This is the story of the whirlwind rise to fame of David Bailey and Jean Shrimpton. It takes us from their early beginning to the massive breakthrough of David Baileys photography, following the photo shoot in New York for Vogue.
Beautifully filmed, we are taken from the dusty photographs and fashion of the fifties, into the sixties style of bright young fashion and confidence, freed from the cliches of the past.
We see the youth, and indeed, arrogance, of Bailey (Aneurin Barnard) pursuing photography his way, pushing aside the staid Vogue editor who doesn't yet realise that times are indeed about to change.
Any film with Karen Gillian aboard, is almost bound to delight, and here she doesn't dissappoint as Jean Shrimpton - beautiful, stylish and vulnerable, finding her feet in a profession where she doesn't fit the model stereotypes; moving into the world of fashion which doesn't sit comfortably with the expectations of her family, eventually causing her to have to choose one over the other.
It's a wild exciting ride - tense from the break-through from old traditions, but then moving into the tension, war even, between Bailey and his well-to-do Vogue minder (impecabbly played by Helen McCory) desperate to maintain her authority and keep the status-quo in place.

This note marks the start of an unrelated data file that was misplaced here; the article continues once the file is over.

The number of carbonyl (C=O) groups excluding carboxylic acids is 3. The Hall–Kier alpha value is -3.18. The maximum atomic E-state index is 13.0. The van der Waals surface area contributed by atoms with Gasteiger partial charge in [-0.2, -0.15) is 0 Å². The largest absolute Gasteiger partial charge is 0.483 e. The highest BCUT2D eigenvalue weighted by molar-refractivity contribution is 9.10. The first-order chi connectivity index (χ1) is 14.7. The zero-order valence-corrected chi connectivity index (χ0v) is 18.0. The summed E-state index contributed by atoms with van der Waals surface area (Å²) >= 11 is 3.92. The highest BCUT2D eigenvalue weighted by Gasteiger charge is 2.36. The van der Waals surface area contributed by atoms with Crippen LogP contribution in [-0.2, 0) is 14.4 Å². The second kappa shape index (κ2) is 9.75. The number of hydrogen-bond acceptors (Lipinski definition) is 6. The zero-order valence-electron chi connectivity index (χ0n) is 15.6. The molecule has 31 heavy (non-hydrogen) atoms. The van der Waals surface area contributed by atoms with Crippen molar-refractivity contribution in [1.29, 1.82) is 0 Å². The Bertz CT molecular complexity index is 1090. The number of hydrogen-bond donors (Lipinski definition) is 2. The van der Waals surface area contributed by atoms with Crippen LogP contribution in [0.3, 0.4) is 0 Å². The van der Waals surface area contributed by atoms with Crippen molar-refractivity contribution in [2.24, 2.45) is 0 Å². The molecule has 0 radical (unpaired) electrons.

Bailey is entirely infatuated with Shrimpton and their love affair forms the backdrop to the story and you are only too painfully aware that Shrimpton is the batlefield between the old and new, vulnerable because of her love for Bailey, and as a young model caught in the crossfire between the older rich and powerful paymaster and the young and relatively unknown photographer.
The fact that it's based on real people, supposedly as accurate as it could be and has received tacit approval from Bailey and Shrimpton, makes this story all the more remarkable.
If the story wasn't enough, the 1960's New York backdrop doesn't dissappoint, bringing sixties style to the screen in a way only New York could.
Not to be missed - witness the change from the old to the new, before your very eyes.